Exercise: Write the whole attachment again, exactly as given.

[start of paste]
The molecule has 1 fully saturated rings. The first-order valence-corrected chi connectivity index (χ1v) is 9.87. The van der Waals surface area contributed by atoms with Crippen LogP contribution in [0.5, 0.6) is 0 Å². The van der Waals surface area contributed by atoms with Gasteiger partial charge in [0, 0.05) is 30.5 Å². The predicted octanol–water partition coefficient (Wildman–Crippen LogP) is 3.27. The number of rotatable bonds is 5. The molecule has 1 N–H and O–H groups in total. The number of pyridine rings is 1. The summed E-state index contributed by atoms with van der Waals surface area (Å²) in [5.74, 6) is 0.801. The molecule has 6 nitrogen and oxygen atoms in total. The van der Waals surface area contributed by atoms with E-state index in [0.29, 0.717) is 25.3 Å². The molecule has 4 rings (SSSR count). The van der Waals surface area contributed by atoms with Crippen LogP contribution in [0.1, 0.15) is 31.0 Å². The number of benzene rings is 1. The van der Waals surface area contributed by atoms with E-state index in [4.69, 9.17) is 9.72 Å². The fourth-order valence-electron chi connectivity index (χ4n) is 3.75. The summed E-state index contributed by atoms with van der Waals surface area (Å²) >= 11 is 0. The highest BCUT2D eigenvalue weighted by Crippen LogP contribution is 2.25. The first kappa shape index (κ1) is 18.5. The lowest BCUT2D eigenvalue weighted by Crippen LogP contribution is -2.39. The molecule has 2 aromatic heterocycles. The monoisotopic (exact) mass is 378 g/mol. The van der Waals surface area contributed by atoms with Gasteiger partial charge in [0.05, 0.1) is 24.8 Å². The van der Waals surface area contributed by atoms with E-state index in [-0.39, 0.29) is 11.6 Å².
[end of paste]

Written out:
The molecule has 1 fully saturated rings. The first-order valence-corrected chi connectivity index (χ1v) is 9.87. The van der Waals surface area contributed by atoms with Crippen LogP contribution in [0.5, 0.6) is 0 Å². The van der Waals surface area contributed by atoms with Gasteiger partial charge in [0, 0.05) is 30.5 Å². The predicted octanol–water partition coefficient (Wildman–Crippen LogP) is 3.27. The number of rotatable bonds is 5. The molecule has 1 N–H and O–H groups in total. The number of pyridine rings is 1. The summed E-state index contributed by atoms with van der Waals surface area (Å²) in [5.74, 6) is 0.801. The molecule has 6 nitrogen and oxygen atoms in total. The van der Waals surface area contributed by atoms with E-state index in [0.29, 0.717) is 25.3 Å². The molecule has 4 rings (SSSR count). The van der Waals surface area contributed by atoms with Crippen LogP contribution in [0.1, 0.15) is 31.0 Å². The number of benzene rings is 1. The van der Waals surface area contributed by atoms with E-state index in [4.69, 9.17) is 9.72 Å². The fourth-order valence-electron chi connectivity index (χ4n) is 3.75. The summed E-state index contributed by atoms with van der Waals surface area (Å²) >= 11 is 0. The highest BCUT2D eigenvalue weighted by Crippen LogP contribution is 2.25. The first kappa shape index (κ1) is 18.5. The lowest BCUT2D eigenvalue weighted by Crippen LogP contribution is -2.39. The molecule has 2 aromatic heterocycles. The monoisotopic (exact) mass is 378 g/mol. The van der Waals surface area contributed by atoms with Gasteiger partial charge in [0.05, 0.1) is 24.8 Å². The van der Waals surface area contributed by atoms with E-state index in [-0.39, 0.29) is 11.6 Å².